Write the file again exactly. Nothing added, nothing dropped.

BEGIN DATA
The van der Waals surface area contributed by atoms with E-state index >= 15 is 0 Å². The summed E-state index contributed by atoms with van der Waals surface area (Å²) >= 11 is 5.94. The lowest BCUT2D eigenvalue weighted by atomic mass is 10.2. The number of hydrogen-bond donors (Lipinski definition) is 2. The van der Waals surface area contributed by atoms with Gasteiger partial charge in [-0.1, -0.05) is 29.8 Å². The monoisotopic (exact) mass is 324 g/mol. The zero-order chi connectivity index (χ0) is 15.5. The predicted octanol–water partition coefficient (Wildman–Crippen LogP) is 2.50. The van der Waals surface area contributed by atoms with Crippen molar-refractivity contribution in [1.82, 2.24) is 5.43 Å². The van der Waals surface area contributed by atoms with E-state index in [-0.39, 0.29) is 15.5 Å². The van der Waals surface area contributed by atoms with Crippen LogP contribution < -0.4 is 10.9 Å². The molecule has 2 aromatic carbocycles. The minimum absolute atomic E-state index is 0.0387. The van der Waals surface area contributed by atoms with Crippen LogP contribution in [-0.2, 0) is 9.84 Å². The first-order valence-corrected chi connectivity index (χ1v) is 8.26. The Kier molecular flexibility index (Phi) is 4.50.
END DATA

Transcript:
The van der Waals surface area contributed by atoms with E-state index >= 15 is 0 Å². The summed E-state index contributed by atoms with van der Waals surface area (Å²) >= 11 is 5.94. The lowest BCUT2D eigenvalue weighted by atomic mass is 10.2. The number of hydrogen-bond donors (Lipinski definition) is 2. The van der Waals surface area contributed by atoms with Gasteiger partial charge in [-0.1, -0.05) is 29.8 Å². The monoisotopic (exact) mass is 324 g/mol. The zero-order chi connectivity index (χ0) is 15.5. The predicted octanol–water partition coefficient (Wildman–Crippen LogP) is 2.50. The van der Waals surface area contributed by atoms with Crippen molar-refractivity contribution in [1.82, 2.24) is 5.43 Å². The van der Waals surface area contributed by atoms with E-state index in [-0.39, 0.29) is 15.5 Å². The van der Waals surface area contributed by atoms with Crippen LogP contribution < -0.4 is 10.9 Å². The molecule has 2 aromatic carbocycles. The minimum absolute atomic E-state index is 0.0387. The van der Waals surface area contributed by atoms with Crippen LogP contribution in [-0.2, 0) is 9.84 Å². The first-order valence-corrected chi connectivity index (χ1v) is 8.26. The Kier molecular flexibility index (Phi) is 4.50.